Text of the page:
Posey's Tips & Tricks
Are IT Pros Becoming Obsolete?
Even though cloud technology is drastically altering how IT does its job, there will still be a need for tech pros in the modern enterprise.
Last week I had a long conversation in which I tried to explain to someone some of the basic concepts of public cloud, self-service provisioning, hybrid cloud, and software as a service. As the person began to make sense of the information, he asked me why IT professionals utilize such technologies when those technologies have the potential to make IT pros obsolete.
Although the question caught me a little bit off guard, it was a fair question. In fact, it's something that I think most IT pros have probably wondered at one time or another. I have to confess that there was a time when I seriously considered a career change because I assumed that cloud services would be the death of IT.
Today, I look at things much differently than I did back then. Cloud services do not mean that it's game over for IT, but they do mean that the game is changing. Even so, this has always been par for the course for IT pros. Let me give you an example.
Back in 1998, I earned my MCSE (Microsoft Certified Systems Engineer) certification. At the time, MCSE was arguably the best certification that you could get. It demonstrated proficiency in technologies such as Windows NT Server, Windows NT Workstation, Windows 95 and much more. The certification required exam candidates to pass a series of rigorous exams, which meant memorizing a lot of information.
Even though in the late '90s MCSE certifications were once seriously in demand, they have long since been completely obsolete. In fact, I have occasionally mentioned Windows NT while speaking at various tech events and am sometimes surprised by just how many people have never even heard of Windows NT. It isn't that those people are uneducated, but rather that Windows NT Server is a relic from decades ago.
The reason for this little story is to underscore the point that technology is constantly evolving. If, as an IT professional, I had earned my late '90s MCSE and then never bothered to learn anything else then I would have been rendered obsolete in the job market by changing technology. However, I do what almost everyone in IT does. I continuously learn new things, so that I can keep pace with ever changing technology.
With that in mind, I simply do not see cloud services rendering IT professionals obsolete. There are certain IT skills that are already becoming obsolete as a result of heavier adoption of cloud services, but IT pros will remain viable for the foreseeable future so long as they keep their skill set up to date and evolve with technology.
In the past, evolving with technology has usually meant learning how the latest operating system works, and staying up to date with the popular business applications. Today, however, things work a little bit differently. Microsoft has, for example, indicated that Windows 10 will be the last desktop version of Windows to be released for the foreseeable future. As such, waiting for the next Windows release and taking the certification exam probably isn't going to work (at least not for the desktop OS). Instead, I think that in order to remain viable, IT pros will need some systems architecture skills. A good understanding of business concepts and regulatory compliance couldn't hurt either.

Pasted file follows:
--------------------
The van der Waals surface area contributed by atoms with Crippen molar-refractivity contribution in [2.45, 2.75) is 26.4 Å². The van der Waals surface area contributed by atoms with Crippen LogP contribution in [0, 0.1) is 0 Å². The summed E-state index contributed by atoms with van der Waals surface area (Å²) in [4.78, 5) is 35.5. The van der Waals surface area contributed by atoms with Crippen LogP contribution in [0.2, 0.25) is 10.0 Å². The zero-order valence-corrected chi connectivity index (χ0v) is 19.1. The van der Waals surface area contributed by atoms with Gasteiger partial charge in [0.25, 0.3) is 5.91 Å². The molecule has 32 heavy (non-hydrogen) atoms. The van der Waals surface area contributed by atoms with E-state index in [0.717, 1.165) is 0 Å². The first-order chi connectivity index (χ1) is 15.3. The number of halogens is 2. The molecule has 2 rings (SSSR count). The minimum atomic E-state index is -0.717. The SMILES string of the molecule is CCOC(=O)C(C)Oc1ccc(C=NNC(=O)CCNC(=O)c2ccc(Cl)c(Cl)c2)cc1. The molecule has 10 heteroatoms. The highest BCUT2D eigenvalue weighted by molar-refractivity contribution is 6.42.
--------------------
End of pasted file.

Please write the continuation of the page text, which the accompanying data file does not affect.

In the future, IT pros won't be deploying operating systems or setting up applications nearly as much as they did in the past. Public or hybrid clouds will allow users to deploy their own virtual machines, and software-as-a-service cloud providers will handle most application-related tasks.
I think that an IT pro's job will probably consist of a few general tasks. First and foremost, IT pros will be needed to make multiple disparate resources work together. Think about it for a moment. If an organization has resources scattered across all manner of public clouds, then someone is going to have to keep track of it all. IT is also going to have to be responsible for identity federation and for making sure that data is accessible across clouds when necessary.
IT is also going to be responsible for security and compliance, just as they are today. In fact, maintaining security and compliance is probably going to become a much tougher job given the distributed and disjointed nature of cloud resources.
A third area where I see IT continuing to be needed is in resource management. With each cloud provider charging ongoing fees for use, it will become more important than ever for IT resources to be used efficiently, so as to avoid wasting money. IT will need to understand the businesses' needs and be able to help the business to figure out which cloud services can best help them to achieve their goals, in as cost effective a manner as possible.
In summary, the cloud is not going to render IT professionals obsolete. IT will still be needed, but the nature of the job will continue to evolve, just as it always has.
Brien Posey is a 20-time Microsoft MVP with decades of IT experience. As a freelance writer, Posey has written thousands of articles and contributed to several dozen books on a wide variety of IT topics. Prior to going freelance, Posey was a CIO for a national chain of hospitals and health care facilities. He has also served as a network administrator for some of the country's largest insurance companies and for the Department of Defense at Fort Knox. In addition to his continued work in IT, Posey has spent the last several years actively training as a commercial scientist-astronaut candidate in preparation to fly on a mission to study polar mesospheric clouds from space. You can follow his spaceflight training on his Web site.